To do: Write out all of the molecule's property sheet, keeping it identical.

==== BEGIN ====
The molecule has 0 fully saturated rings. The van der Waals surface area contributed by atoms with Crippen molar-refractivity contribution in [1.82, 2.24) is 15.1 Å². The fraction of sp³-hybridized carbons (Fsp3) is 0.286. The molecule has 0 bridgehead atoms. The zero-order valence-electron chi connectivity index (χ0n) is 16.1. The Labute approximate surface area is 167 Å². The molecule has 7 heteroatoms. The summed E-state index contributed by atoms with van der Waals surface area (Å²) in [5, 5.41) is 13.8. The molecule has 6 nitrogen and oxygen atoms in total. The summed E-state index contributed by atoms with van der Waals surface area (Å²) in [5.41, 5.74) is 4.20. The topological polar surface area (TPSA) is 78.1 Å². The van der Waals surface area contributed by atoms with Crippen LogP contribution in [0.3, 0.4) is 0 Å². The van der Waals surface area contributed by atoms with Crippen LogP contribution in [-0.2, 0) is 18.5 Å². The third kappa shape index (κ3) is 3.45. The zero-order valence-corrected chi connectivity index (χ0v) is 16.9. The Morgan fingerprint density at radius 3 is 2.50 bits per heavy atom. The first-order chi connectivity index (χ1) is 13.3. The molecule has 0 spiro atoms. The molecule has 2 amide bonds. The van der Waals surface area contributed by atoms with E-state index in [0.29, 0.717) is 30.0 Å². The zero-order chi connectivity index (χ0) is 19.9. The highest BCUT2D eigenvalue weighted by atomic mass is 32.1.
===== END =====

The molecule has 0 fully saturated rings. The van der Waals surface area contributed by atoms with Crippen molar-refractivity contribution in [1.82, 2.24) is 15.1 Å². The fraction of sp³-hybridized carbons (Fsp3) is 0.286. The molecule has 0 bridgehead atoms. The zero-order valence-electron chi connectivity index (χ0n) is 16.1. The Labute approximate surface area is 167 Å². The molecule has 7 heteroatoms. The summed E-state index contributed by atoms with van der Waals surface area (Å²) in [5, 5.41) is 13.8. The molecule has 6 nitrogen and oxygen atoms in total. The summed E-state index contributed by atoms with van der Waals surface area (Å²) in [5.41, 5.74) is 4.20. The topological polar surface area (TPSA) is 78.1 Å². The van der Waals surface area contributed by atoms with Crippen LogP contribution in [0.3, 0.4) is 0 Å². The van der Waals surface area contributed by atoms with Crippen LogP contribution in [-0.2, 0) is 18.5 Å². The third kappa shape index (κ3) is 3.45. The zero-order valence-corrected chi connectivity index (χ0v) is 16.9. The Morgan fingerprint density at radius 3 is 2.50 bits per heavy atom. The first-order chi connectivity index (χ1) is 13.3. The molecule has 0 spiro atoms. The molecule has 2 amide bonds. The van der Waals surface area contributed by atoms with E-state index in [0.29, 0.717) is 30.0 Å². The zero-order chi connectivity index (χ0) is 19.9. The highest BCUT2D eigenvalue weighted by atomic mass is 32.1.